For as long as we can have trust in the competence of our Government authorities tasked with managing the quality and safety of our meats – a standard assessment criterion in biosecurity – we can be confident that the risks associated with COVID-19 are being managed better than for many other countries. However, the paradox is that when officials understate and downplay the risks, to uphold confidence and thus minimise economic impacts on the industry and more broadly, the more they erode that trust and suggest that their actions will be less than transparent should there be important developments.

I have always also been quite concerned with butchers, for the same reasons (i.e. they are in regular contact with a product that may be contaminated with virus in the similar conditions as in meat processors), and the cluster involving the Chadstone shopping centre, and specifically a butchery, came as little surprise to me. I would note while authorities seem to suggest that the infection was brought into the premise on people, specifically a family who were contracted as their cleaners, without definitive evidence to the contrary, it is also possible that they became infected in the process of cleaning the facilities due to contaminated meat.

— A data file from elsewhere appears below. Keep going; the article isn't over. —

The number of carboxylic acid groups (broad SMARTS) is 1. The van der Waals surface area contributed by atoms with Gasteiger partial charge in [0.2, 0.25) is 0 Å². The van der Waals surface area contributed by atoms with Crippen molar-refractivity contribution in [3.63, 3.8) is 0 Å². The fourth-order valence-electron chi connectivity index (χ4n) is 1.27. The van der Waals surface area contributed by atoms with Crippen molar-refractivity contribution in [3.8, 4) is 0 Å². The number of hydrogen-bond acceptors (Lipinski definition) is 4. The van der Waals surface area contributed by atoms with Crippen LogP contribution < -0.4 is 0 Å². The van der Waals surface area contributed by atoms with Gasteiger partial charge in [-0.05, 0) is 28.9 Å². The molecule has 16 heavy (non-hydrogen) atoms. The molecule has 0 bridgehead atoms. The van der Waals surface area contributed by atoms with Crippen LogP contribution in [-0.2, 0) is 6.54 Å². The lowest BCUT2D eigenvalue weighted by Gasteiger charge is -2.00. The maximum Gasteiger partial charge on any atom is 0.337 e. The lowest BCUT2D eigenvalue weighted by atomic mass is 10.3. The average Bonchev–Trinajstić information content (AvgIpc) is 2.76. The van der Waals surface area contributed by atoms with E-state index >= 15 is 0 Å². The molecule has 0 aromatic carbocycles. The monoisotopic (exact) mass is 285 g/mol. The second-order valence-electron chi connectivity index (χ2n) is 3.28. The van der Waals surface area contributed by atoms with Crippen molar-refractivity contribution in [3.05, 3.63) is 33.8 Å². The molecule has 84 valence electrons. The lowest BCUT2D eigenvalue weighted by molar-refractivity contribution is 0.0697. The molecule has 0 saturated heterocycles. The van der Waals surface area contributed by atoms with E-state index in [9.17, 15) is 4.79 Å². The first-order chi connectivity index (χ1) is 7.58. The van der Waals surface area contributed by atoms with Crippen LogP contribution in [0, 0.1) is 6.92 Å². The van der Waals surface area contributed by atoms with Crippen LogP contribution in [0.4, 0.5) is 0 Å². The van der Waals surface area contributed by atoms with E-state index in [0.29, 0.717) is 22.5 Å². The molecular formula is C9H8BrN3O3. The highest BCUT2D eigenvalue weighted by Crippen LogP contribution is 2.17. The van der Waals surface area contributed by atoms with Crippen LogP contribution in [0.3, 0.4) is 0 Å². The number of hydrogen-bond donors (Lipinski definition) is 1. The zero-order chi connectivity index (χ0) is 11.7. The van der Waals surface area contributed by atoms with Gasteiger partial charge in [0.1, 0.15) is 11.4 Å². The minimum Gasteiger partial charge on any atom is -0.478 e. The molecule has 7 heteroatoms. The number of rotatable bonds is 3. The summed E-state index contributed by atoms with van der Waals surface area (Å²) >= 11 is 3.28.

Moreover, I also noted these comments by Prof. Sutton, CHO for Victoria, with regards to this cluster (my emphasis):

The interactions probably would have been less than what we would call a close contact for customers. But again, you can get individuals who are very infectious. And you can be unlucky with that interaction and that’s why the callout has been to everyone who was there at that time.

I have a high regard for Prof. Sutton, and I am willing to look past known errors made by Victorian politicians at this point because I do believe that their motivation has very much been to protect human life, but these comments do reveal how lesser likely routes of transmission – such as with food contaminated by infected workers – can remain underappreciated.

On a related issue, to demonstrate just how serious can be the animal reservoir and spread issue when dealing with susceptible species, a further 1 Million mink will be culled in Denmark as SARS-CoV-2, the novel coronavirus that causes COVID-19, was found to infect animals in 41 farms and is suspected in another 20 farms!